Will is reading “The Looming Tower” by Lawrence Wright. He says this book about the lead up to 9/11 is very well done.
Rona read “Born to Run” – Bruce Springsteen’s autobiography. She says it’s quite good!
Steve F is reading “The Upstarts” by Brad Stone. It highlights the rise of new tech companies, Uber and Airbnb, and the impact they have.
Are you making a shopping list for the Huge Book Sale this weekend? You may want to consider “The Sympathizer‘ by Viet Thanh Nguyen, if it is available. He was recently at The Seattle Public Library, and Jill said it was the best reading she’s ever seen. Susan G agreed. If lucky, you may also find his new book “The Refugees” at the sale.
Joelle is reading “Tears We Cannot Stop” by Michael Eric Dyson. Each in this collection of sermons is addressed to “Beloved,” meaning White America. Sometimes heartbreaking, sometimes hopeful, always thought-provoking, this book is a gift we should all receive with grace and gratitude.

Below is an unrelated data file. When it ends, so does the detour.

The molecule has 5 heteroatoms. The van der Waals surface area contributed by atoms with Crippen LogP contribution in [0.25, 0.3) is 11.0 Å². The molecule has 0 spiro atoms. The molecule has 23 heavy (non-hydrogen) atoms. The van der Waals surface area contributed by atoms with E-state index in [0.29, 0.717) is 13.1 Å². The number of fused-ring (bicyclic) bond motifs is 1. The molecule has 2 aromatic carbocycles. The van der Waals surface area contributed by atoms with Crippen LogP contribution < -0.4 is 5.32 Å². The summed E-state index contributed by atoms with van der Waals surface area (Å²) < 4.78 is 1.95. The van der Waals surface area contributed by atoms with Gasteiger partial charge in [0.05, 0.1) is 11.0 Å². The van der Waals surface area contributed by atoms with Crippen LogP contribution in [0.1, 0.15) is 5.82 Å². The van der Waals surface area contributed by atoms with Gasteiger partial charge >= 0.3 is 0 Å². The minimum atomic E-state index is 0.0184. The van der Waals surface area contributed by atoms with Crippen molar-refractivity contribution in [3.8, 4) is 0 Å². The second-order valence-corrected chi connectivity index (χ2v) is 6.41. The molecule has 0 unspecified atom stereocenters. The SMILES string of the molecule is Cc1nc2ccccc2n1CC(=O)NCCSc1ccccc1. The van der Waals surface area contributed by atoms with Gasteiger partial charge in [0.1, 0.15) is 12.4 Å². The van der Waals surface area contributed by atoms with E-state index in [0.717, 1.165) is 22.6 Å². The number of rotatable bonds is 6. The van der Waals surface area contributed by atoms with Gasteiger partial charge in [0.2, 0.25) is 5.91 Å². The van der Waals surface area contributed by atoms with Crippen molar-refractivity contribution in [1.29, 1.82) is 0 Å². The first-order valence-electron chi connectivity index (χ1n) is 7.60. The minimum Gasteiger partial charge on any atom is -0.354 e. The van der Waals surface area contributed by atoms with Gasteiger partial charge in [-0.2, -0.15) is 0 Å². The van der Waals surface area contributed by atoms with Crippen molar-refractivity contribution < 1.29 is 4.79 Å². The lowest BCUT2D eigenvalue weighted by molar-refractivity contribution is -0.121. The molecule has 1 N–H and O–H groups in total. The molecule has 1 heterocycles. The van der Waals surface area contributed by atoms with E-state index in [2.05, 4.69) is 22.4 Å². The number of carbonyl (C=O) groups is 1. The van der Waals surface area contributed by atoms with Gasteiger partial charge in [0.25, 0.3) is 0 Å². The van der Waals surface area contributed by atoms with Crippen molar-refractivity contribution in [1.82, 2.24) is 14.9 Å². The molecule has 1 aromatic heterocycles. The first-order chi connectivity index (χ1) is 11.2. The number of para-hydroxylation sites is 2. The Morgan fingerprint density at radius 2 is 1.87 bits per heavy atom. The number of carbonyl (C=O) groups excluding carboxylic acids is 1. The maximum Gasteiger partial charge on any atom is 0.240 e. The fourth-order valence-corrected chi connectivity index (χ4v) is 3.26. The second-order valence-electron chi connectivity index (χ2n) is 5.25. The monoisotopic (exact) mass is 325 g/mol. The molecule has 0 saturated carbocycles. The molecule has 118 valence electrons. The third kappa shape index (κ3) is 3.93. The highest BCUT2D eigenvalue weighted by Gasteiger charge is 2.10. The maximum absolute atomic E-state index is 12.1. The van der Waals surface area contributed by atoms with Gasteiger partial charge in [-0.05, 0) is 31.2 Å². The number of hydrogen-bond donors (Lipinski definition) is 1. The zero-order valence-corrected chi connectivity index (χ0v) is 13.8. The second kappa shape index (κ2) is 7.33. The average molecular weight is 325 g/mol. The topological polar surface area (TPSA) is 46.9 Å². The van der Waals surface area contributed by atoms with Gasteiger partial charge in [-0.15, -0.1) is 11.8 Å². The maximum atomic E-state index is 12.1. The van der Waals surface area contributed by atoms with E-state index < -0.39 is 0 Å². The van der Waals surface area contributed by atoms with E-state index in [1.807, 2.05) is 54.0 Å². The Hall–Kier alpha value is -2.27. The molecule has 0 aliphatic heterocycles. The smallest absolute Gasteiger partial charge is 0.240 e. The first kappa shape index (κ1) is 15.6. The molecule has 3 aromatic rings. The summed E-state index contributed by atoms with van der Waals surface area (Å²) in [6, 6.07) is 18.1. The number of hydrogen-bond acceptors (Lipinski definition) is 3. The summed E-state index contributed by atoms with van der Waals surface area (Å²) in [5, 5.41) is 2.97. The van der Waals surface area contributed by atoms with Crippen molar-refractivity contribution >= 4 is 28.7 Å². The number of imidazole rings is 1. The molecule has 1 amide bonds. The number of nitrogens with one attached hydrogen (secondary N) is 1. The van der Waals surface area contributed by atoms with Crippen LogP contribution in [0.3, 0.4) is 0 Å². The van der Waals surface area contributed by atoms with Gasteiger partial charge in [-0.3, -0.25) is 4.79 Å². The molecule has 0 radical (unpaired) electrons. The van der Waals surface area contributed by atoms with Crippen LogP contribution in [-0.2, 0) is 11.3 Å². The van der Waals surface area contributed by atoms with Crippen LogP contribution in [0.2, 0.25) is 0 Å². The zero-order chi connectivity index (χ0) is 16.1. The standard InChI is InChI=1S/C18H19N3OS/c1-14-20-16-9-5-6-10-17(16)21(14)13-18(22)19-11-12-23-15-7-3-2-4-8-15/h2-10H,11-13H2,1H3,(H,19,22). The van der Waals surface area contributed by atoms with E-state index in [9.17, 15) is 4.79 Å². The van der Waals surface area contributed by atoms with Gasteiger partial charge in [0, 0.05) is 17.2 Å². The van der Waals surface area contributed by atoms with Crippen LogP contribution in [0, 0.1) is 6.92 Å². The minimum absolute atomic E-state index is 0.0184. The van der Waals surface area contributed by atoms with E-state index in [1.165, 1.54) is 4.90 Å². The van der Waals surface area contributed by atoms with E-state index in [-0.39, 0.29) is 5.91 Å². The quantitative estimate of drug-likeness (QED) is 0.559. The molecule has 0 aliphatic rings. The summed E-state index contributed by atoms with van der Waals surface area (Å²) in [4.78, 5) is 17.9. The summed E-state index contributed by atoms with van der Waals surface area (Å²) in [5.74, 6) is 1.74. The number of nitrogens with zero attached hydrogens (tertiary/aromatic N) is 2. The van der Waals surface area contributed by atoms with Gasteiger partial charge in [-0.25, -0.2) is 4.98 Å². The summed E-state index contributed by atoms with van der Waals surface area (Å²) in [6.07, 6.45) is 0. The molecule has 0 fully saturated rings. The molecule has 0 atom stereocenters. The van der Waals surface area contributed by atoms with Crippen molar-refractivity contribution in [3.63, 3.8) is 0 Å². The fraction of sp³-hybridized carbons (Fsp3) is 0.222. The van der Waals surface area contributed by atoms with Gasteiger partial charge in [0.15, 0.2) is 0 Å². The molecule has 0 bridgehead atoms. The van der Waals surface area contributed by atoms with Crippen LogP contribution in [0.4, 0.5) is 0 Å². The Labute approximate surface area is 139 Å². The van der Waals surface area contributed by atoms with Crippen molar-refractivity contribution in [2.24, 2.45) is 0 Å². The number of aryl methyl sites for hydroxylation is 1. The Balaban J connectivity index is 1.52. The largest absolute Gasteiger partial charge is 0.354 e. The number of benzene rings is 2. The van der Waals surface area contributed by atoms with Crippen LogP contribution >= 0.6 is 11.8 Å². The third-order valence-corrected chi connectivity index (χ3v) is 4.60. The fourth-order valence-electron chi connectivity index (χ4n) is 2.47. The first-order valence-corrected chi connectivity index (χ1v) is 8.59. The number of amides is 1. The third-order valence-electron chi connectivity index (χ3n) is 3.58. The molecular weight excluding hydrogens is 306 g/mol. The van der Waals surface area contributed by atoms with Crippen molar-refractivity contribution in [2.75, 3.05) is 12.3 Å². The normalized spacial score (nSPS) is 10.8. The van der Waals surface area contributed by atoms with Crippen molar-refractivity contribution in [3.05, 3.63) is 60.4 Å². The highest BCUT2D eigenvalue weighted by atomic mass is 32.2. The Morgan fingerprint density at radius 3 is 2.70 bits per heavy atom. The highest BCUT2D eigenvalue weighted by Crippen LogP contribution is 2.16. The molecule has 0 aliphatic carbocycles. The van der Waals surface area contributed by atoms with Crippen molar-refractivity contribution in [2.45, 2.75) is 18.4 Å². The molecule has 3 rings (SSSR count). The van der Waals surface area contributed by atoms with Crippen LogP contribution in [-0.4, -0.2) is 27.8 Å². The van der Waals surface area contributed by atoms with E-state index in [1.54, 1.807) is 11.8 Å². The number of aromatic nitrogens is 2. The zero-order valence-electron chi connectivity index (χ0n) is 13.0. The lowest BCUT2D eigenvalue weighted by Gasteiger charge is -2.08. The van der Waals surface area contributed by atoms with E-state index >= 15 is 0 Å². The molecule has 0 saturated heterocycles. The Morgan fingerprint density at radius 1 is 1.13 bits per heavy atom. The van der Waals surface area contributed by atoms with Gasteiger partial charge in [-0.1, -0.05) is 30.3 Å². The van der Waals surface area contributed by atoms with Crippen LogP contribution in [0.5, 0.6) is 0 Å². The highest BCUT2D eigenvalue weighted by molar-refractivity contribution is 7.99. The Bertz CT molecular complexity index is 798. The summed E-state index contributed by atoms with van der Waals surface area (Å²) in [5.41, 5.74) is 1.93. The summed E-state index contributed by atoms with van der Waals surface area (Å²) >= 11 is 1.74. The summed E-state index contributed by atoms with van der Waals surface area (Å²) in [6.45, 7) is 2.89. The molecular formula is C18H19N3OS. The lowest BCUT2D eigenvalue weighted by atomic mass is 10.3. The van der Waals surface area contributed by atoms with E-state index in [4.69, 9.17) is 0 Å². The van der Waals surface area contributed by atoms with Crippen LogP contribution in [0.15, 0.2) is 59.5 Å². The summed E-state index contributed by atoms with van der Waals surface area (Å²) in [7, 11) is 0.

Steve G is reading “A Totem Pole History”. This story of a Lummi carver (Joseph Hillaire) includes tales of a totem pole he created that traveled around the country. The book, which contains many photographs, is written by his daughter and cultural historian, Pauline Hillaire.
Elaine read “My Grandfather Would Have Shot Me” in book club. Jennifer Teege, a Black woman, discovered her grandfather was a notorious Nazi war criminal. She tells her story in just over 200 enticing pages.
Rona is reading “A Year of Living Danishly.” This “really interesting” book was written by a woman (Helen Russell) trying to figure out why Denmark is always rated as happiest nation.
Will is into “The Framers’ Coup,” by Michael Karman. It uncovers the politics of all the deals that had to be made to get the constitution written.
Steve G is reading “Writing to Save a Life” by John Edgar Wideman. He characterizes it as a blend of memoir, history, and fiction about Emmitt Till’s father. Jill agrees it’s brilliant!
Joelle has almost finished “All the Light We Cannot See” by Anthony Doerr. The novel ties characters together across multiple sides of World War II and reminds us of our own humanity. Doerr is keynote at the Search for Meaning Book Festival next weekend in Seattle.